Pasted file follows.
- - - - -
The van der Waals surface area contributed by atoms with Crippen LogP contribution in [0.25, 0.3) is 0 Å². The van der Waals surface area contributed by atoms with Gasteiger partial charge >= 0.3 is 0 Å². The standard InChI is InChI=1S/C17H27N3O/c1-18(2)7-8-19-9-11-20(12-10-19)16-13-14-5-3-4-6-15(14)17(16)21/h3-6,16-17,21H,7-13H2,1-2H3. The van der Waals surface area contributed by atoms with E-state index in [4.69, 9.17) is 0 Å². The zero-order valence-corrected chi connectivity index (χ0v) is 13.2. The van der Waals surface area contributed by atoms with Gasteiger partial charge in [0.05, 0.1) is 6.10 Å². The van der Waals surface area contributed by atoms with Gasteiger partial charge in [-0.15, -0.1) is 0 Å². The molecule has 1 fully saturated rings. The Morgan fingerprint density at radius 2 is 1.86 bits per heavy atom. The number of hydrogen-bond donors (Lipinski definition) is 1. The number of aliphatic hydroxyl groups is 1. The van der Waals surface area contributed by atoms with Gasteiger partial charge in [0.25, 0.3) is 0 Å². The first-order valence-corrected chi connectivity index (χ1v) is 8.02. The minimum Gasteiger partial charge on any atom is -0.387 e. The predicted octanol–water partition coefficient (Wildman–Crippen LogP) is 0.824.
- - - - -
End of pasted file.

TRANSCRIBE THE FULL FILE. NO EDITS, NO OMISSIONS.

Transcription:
The van der Waals surface area contributed by atoms with Crippen LogP contribution in [0.25, 0.3) is 0 Å². The van der Waals surface area contributed by atoms with Gasteiger partial charge >= 0.3 is 0 Å². The standard InChI is InChI=1S/C17H27N3O/c1-18(2)7-8-19-9-11-20(12-10-19)16-13-14-5-3-4-6-15(14)17(16)21/h3-6,16-17,21H,7-13H2,1-2H3. The van der Waals surface area contributed by atoms with E-state index in [4.69, 9.17) is 0 Å². The zero-order valence-corrected chi connectivity index (χ0v) is 13.2. The van der Waals surface area contributed by atoms with Gasteiger partial charge in [0.05, 0.1) is 6.10 Å². The van der Waals surface area contributed by atoms with Gasteiger partial charge in [-0.15, -0.1) is 0 Å². The molecule has 1 fully saturated rings. The Morgan fingerprint density at radius 2 is 1.86 bits per heavy atom. The number of hydrogen-bond donors (Lipinski definition) is 1. The number of aliphatic hydroxyl groups is 1. The van der Waals surface area contributed by atoms with Gasteiger partial charge in [0.25, 0.3) is 0 Å². The first-order valence-corrected chi connectivity index (χ1v) is 8.02. The minimum Gasteiger partial charge on any atom is -0.387 e. The predicted octanol–water partition coefficient (Wildman–Crippen LogP) is 0.824.